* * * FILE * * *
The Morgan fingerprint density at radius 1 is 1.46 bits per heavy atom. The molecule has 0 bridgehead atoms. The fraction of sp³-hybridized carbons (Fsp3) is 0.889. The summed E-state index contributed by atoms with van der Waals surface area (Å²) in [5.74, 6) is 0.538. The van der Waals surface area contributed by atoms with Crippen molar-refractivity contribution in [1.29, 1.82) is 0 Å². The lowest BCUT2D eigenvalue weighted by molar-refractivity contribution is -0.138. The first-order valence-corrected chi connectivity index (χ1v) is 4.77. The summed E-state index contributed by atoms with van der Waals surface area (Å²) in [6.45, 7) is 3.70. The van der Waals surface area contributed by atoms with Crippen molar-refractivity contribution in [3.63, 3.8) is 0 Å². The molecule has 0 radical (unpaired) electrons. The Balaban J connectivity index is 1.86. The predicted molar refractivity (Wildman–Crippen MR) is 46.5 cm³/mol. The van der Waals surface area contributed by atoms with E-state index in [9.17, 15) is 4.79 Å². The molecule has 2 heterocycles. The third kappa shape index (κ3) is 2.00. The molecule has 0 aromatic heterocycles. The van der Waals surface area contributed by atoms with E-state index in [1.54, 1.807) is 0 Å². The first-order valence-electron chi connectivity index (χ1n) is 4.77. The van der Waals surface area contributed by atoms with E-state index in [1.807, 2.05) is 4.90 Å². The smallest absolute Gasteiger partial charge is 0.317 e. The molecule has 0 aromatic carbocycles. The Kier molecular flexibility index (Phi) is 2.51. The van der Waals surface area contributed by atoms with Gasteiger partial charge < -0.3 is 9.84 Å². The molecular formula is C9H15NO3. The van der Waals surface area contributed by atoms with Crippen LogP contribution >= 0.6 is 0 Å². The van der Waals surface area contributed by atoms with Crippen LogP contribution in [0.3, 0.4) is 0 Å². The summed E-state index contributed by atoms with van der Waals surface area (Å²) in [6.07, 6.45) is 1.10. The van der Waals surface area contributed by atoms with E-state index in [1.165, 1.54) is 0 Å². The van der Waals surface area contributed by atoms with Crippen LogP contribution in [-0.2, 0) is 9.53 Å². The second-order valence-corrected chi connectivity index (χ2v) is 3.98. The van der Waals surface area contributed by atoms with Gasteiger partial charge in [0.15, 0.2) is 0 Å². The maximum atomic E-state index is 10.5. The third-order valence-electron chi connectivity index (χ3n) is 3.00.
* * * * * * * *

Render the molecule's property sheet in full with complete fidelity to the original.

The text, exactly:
The Morgan fingerprint density at radius 1 is 1.46 bits per heavy atom. The molecule has 0 bridgehead atoms. The fraction of sp³-hybridized carbons (Fsp3) is 0.889. The summed E-state index contributed by atoms with van der Waals surface area (Å²) in [5.74, 6) is 0.538. The van der Waals surface area contributed by atoms with Crippen molar-refractivity contribution in [1.29, 1.82) is 0 Å². The lowest BCUT2D eigenvalue weighted by molar-refractivity contribution is -0.138. The first-order valence-corrected chi connectivity index (χ1v) is 4.77. The summed E-state index contributed by atoms with van der Waals surface area (Å²) in [6.45, 7) is 3.70. The van der Waals surface area contributed by atoms with Crippen molar-refractivity contribution in [3.63, 3.8) is 0 Å². The molecule has 0 radical (unpaired) electrons. The Balaban J connectivity index is 1.86. The predicted molar refractivity (Wildman–Crippen MR) is 46.5 cm³/mol. The van der Waals surface area contributed by atoms with E-state index in [9.17, 15) is 4.79 Å². The molecule has 2 heterocycles. The third kappa shape index (κ3) is 2.00. The molecule has 0 aromatic heterocycles. The van der Waals surface area contributed by atoms with E-state index in [1.54, 1.807) is 0 Å². The first-order valence-electron chi connectivity index (χ1n) is 4.77. The van der Waals surface area contributed by atoms with E-state index in [1.807, 2.05) is 4.90 Å². The smallest absolute Gasteiger partial charge is 0.317 e. The molecule has 0 aromatic carbocycles. The Kier molecular flexibility index (Phi) is 2.51. The van der Waals surface area contributed by atoms with Gasteiger partial charge < -0.3 is 9.84 Å². The molecular formula is C9H15NO3. The van der Waals surface area contributed by atoms with Crippen LogP contribution >= 0.6 is 0 Å². The van der Waals surface area contributed by atoms with Crippen LogP contribution in [0.3, 0.4) is 0 Å². The summed E-state index contributed by atoms with van der Waals surface area (Å²) in [6.07, 6.45) is 1.10. The van der Waals surface area contributed by atoms with E-state index in [1.165, 1.54) is 0 Å². The van der Waals surface area contributed by atoms with Crippen LogP contribution in [-0.2, 0) is 9.53 Å². The second-order valence-corrected chi connectivity index (χ2v) is 3.98. The van der Waals surface area contributed by atoms with Gasteiger partial charge in [0.15, 0.2) is 0 Å². The maximum atomic E-state index is 10.5. The third-order valence-electron chi connectivity index (χ3n) is 3.00.